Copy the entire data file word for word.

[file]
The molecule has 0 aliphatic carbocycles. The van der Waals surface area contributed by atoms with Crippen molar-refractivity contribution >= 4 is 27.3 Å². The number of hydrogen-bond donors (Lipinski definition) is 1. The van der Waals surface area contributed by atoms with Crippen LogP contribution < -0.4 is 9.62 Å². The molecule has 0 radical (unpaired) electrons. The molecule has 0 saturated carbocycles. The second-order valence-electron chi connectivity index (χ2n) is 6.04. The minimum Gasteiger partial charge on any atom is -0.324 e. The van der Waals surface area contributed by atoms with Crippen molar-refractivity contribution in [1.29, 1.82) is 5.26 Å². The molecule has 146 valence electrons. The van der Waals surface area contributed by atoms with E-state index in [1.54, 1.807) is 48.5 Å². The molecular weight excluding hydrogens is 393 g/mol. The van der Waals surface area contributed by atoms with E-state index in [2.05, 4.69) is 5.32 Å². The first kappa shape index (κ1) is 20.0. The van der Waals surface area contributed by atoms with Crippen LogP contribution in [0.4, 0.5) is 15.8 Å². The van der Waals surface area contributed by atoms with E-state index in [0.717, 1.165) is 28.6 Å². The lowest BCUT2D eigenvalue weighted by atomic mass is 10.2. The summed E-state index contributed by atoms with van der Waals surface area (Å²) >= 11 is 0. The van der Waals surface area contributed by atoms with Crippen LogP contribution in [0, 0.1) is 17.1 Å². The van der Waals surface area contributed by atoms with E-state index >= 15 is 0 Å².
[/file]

The molecule has 0 aliphatic carbocycles. The van der Waals surface area contributed by atoms with Crippen molar-refractivity contribution >= 4 is 27.3 Å². The number of hydrogen-bond donors (Lipinski definition) is 1. The van der Waals surface area contributed by atoms with Crippen LogP contribution < -0.4 is 9.62 Å². The molecule has 0 radical (unpaired) electrons. The molecule has 0 saturated carbocycles. The second-order valence-electron chi connectivity index (χ2n) is 6.04. The minimum Gasteiger partial charge on any atom is -0.324 e. The van der Waals surface area contributed by atoms with Crippen molar-refractivity contribution in [1.29, 1.82) is 5.26 Å². The molecule has 146 valence electrons. The van der Waals surface area contributed by atoms with E-state index in [1.54, 1.807) is 48.5 Å². The molecular weight excluding hydrogens is 393 g/mol. The van der Waals surface area contributed by atoms with E-state index in [2.05, 4.69) is 5.32 Å². The first kappa shape index (κ1) is 20.0. The van der Waals surface area contributed by atoms with Crippen LogP contribution in [0.4, 0.5) is 15.8 Å². The van der Waals surface area contributed by atoms with E-state index in [0.717, 1.165) is 28.6 Å². The lowest BCUT2D eigenvalue weighted by atomic mass is 10.2. The summed E-state index contributed by atoms with van der Waals surface area (Å²) >= 11 is 0. The van der Waals surface area contributed by atoms with Crippen LogP contribution in [0, 0.1) is 17.1 Å². The van der Waals surface area contributed by atoms with E-state index >= 15 is 0 Å².